Book Review – Let the Trumpet Sound, part 2

Let the Trumpet Sound
The Life of Martin Luther King Jr., by Stephen B. Oates

Let the Trumpet Sound
This is part 2 of my review of this outstanding book.  If you have not yet done so, head on out to the library and check this thing out.  It is on my top 10 list from last year.

Now, here is how it affected me spiritually.

Last year I was content with my Christian beliefs, and holding small group Bible studies in my home.  I had (and still have) good friends who attended.  We shared life experiences together, talked and prayed about showing Christian love to the world, then .. talked and prayed about it some more.  I went to a Baptist church which focused its energies on strengthening families and relationships, which is great.  But I was a little unsettled.  It all seemed too secure and comfortable.  Rallying our small group to go give aid to the elderly, or visit the retirement home (one of my favorite things to do) became a real chore.  We would plan, organize and plan and plan until we had planned things to death, and never do much of anything.  And I am not trashing my friends, because I was just as guilty of apathy as anyone in our group.  I had the best of intentions, but in the end it cost too much time.  Time is a precious resource.  Giving money is relatively easy – but time is very difficult.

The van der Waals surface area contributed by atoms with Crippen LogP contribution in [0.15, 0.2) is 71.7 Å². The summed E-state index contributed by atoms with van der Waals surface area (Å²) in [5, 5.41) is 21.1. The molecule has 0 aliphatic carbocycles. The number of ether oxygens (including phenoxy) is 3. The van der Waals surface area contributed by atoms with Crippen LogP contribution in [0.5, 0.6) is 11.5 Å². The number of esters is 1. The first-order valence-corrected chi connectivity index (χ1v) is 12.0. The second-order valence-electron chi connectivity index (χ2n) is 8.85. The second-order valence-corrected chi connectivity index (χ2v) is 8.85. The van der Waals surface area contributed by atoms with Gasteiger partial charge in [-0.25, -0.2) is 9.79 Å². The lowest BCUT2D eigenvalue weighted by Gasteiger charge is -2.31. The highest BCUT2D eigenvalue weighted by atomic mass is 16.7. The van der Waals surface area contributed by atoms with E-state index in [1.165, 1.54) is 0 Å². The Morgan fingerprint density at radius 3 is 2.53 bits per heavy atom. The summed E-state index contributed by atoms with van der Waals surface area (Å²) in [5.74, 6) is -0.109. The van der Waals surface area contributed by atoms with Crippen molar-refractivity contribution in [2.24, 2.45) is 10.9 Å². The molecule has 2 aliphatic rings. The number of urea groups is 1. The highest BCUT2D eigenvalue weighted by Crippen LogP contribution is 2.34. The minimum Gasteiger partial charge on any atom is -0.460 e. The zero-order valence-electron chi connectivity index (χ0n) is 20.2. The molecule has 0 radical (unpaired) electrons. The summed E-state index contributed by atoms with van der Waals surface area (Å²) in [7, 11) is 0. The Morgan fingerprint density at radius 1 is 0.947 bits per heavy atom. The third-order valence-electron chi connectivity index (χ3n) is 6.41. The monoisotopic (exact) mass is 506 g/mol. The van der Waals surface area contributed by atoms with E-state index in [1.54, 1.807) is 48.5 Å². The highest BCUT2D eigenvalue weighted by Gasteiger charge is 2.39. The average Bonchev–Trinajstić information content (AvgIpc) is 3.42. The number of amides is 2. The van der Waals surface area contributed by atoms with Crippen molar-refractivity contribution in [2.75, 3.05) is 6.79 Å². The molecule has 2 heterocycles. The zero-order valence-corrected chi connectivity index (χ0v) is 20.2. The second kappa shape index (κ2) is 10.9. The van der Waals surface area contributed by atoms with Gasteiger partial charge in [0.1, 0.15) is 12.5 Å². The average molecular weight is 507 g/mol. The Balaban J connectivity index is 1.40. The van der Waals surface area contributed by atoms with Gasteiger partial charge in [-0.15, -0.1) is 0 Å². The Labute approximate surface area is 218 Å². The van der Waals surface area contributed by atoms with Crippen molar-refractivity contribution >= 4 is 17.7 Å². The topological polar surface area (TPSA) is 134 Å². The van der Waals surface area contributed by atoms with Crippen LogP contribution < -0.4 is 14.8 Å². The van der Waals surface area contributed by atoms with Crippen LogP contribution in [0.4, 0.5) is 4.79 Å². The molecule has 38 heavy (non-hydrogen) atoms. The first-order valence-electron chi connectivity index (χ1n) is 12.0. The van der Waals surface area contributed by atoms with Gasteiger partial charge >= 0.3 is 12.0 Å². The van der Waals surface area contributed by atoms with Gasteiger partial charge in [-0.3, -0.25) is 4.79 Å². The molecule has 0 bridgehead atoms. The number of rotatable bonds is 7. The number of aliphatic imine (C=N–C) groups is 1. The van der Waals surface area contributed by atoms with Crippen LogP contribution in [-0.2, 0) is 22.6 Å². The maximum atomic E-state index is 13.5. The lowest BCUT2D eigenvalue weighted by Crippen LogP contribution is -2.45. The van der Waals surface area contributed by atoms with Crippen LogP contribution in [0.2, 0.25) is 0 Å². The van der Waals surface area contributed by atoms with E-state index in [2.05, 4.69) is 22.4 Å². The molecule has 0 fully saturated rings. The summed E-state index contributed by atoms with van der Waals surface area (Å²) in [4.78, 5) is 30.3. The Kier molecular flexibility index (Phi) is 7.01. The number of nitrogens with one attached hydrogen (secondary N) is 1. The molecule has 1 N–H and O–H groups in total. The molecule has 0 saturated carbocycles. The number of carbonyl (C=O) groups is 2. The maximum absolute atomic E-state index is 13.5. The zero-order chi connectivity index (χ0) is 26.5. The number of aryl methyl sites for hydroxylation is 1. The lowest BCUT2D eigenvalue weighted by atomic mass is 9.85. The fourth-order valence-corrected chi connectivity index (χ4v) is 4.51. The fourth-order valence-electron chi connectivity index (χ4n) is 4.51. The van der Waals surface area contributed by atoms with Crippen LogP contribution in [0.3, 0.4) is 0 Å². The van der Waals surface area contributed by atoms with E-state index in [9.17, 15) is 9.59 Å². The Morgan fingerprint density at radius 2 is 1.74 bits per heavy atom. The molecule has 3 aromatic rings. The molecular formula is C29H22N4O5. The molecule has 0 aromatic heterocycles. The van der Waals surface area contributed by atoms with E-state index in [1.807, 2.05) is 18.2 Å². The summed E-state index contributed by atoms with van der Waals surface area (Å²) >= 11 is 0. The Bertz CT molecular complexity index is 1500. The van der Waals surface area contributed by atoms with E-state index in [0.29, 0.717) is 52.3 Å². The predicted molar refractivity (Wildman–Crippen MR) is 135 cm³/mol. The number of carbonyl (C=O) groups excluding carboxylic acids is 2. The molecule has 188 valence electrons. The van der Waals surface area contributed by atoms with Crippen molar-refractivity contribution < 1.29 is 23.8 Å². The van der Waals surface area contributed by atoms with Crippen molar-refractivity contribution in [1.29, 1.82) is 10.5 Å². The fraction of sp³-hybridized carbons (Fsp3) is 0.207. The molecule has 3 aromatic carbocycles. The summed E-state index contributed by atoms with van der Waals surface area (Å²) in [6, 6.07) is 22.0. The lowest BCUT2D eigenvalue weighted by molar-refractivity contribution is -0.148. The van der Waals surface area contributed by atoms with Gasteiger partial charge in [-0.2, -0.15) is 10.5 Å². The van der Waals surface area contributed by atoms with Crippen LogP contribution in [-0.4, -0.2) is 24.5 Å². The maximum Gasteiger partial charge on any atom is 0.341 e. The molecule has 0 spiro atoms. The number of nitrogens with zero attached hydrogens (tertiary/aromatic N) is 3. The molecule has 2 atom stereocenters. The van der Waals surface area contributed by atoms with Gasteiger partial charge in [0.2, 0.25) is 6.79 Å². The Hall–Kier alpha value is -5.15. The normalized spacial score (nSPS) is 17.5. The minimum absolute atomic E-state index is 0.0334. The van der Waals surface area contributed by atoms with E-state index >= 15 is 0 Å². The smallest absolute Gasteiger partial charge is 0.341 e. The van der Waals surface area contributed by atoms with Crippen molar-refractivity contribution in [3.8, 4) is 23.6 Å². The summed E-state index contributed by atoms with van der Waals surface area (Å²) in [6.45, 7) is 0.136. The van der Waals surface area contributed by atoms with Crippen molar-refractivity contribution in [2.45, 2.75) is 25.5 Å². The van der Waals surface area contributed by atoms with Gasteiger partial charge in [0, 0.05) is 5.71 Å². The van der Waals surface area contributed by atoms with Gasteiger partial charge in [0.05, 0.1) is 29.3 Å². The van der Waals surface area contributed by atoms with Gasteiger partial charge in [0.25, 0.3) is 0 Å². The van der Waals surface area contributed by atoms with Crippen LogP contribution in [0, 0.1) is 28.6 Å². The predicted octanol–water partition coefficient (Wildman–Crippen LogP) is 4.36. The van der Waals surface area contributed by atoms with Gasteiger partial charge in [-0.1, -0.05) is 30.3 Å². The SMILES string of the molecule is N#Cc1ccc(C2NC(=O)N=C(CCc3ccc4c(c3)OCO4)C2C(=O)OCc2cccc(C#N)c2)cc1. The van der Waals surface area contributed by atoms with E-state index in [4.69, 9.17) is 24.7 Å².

Reading about MLK was seriously convicting to my Christian faith on that basis.  This was a man who gave up everything for what he believed, even to the point of neglecting his family (which I could never do – nor intend to do).  My brand of Christianity seemed tepid and too easy.  King, and many others gave their lives to make the world aware of the injustices of the world, and to protest for change.  King was a huge admirer and follower of  Mahatma Gandhi, who lived as Christlike a life as anyone who ever walked the face of the earth.  But how is Christ working in my life to make the world better?  No, I don’t mean to be another MLK, that is just silly.  Just doing my share to help the desparately poor who live just across the border from me, to help the handicapped children ministry, or visit the elderly and sick?  Is the Holy Spirit really empowering me or any of my other Christian friends with the Fruit of the Spirit any more than my good and respectable, but non-believing nieghbors?